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The Radio Priest
October 1972 | Volume 23, Issue 6
Without going all through the sixteen points would you briefly define the term ” social justice”?
Well, there are two definitions of man. Man is a rational animal. That definition came all the way from Aristotle and Socrates and those people, who were animal ninetenths of the time and rational one-tenth. But that doesn’t tell the whole story. Man is rational social animal, because, first of all, man is only a half a human being; the other half is a woman. No one is a complete totality. Secondly, no man is an island, as John Donne pointed out; no one is a Robinson Crusoe. Whatever each man’s specialty is, he needs someone else to cut his hair, to grow his wheat, to sail his ships. To all, different gifts, see. We need one another. So social justice is a little bit different from personal justice. Social justice is the justice that one human being or one group of human beings should have toward another group of human beings, who make contributions to the well-being of total society, without which society itself would crumble.
The controversy begins when one tries to translate these general ideals into specific programs?
Yes, and how many dollars each gets.
In 1935 you became more and more critical of the Roosevelt administration.
I was very disappointed with the lack of genuine monetary reform, and I said so. And some of the relief programs just weren’t working well, and I said so. And I told Mr. Roosevelt, too. As fine as Mr. Roosevelt was, he was a very poor businessman, one of the worst that ever sat in the White House. His own father, when writing his will, didn’t leave him a nickel; he left the management of the estate in charge of somebody else, you know that, don’t you? Well, I didn’t blame Mr. Roosevelt for a lot of these policies. It was the fault of some of the men around him, but I couldn’t go around being critical of his underlings. The President is the head of the organization and must take the responsibility.
Do you still feel that way?
I was pretty young. It was a young man’s mistake, personalizing those attacks. I wouldn’t stand for anyone attacking any President today. Since this upheaval against authority in the world today, I’m so fearful of these attacks on the President, I don’t want to see his authority eroded.
Because of your huge following and your criticism of the New Deal, there was much speculation in 1935 about you and Senator Huey Long combining to form a third party. Was such a plan in the works?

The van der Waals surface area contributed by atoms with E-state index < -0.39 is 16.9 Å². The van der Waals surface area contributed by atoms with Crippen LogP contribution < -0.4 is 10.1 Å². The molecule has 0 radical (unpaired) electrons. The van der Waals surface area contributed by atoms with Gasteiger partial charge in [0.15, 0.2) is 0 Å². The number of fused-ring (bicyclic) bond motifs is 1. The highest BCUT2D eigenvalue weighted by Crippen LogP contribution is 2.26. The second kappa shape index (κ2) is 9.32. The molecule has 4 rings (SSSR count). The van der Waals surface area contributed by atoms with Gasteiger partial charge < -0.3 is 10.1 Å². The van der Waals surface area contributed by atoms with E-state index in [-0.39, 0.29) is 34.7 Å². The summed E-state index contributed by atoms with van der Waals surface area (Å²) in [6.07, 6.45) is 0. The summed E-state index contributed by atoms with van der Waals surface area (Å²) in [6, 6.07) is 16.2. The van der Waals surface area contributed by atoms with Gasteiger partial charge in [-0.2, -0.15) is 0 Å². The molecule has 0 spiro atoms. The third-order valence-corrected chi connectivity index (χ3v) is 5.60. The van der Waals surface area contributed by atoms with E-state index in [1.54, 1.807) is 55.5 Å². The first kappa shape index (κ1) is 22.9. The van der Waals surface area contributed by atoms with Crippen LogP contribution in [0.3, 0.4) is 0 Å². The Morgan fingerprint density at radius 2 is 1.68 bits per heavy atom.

All that speculation was absolutely false. I never discussed a third party with Long, or much of anything else, for that matter. I didn’t know the senator that well. I met him several times in social situations, you know, with a bunch of senators or something. The only time I ever saw him alone was when he was sick in his Washington hotel, and Mrs. Garner, the wife of the Vice President, asked me to pay him a visit. We drove over in her car, and she waited outside while I went in.
May I ask what was discussed at that meeting?
Why, his health, of course. I was only in there about ten minutes. It was just a social call, and I wouldn’t have gone at all if Mrs. Garner hadn’t asked me to.
Was there one thing in particular, one issue or one incident, that caused you to break with the Roosevelt administration?
There was, but I can’t talk about the specific details because there are some people living that can’t stand this thing. But the fact was that some evidence had come to the attention of my bishop which indicated that certain officials in the Roosevelt administration were helping the Communist cause overseas. Well, Bishop Gallagher called me to his home one day, it was the summer of 1935, and he said, “Now, Charles, you’re through supporting the New Deal and Mr. Roosevelt,” and he showed me this evidence.
Did you take this evidence to the President?
I’m getting to that. You see, prior to this time, I had gotten quite close to Mr. Roosevelt through Joe Kennedy. We used to go down to his family home in Poughkeepsie- we always referred to it as Poughkeepsie, Hyde Park was a sort of dirty word—about every two weeks and visit Mr. Roosevelt. Well, after Michael Gallagher showed me this material I stopped going, and Mr. Roosevelt noticed that I seemed to be avoiding him, so one night, at the beginning of September, 1935, I got a call from Joe Kennedy to the effect that the “Boss” wanted to see me. I knew what it was all about, so I checked with my bishop, and he said it was all right to go.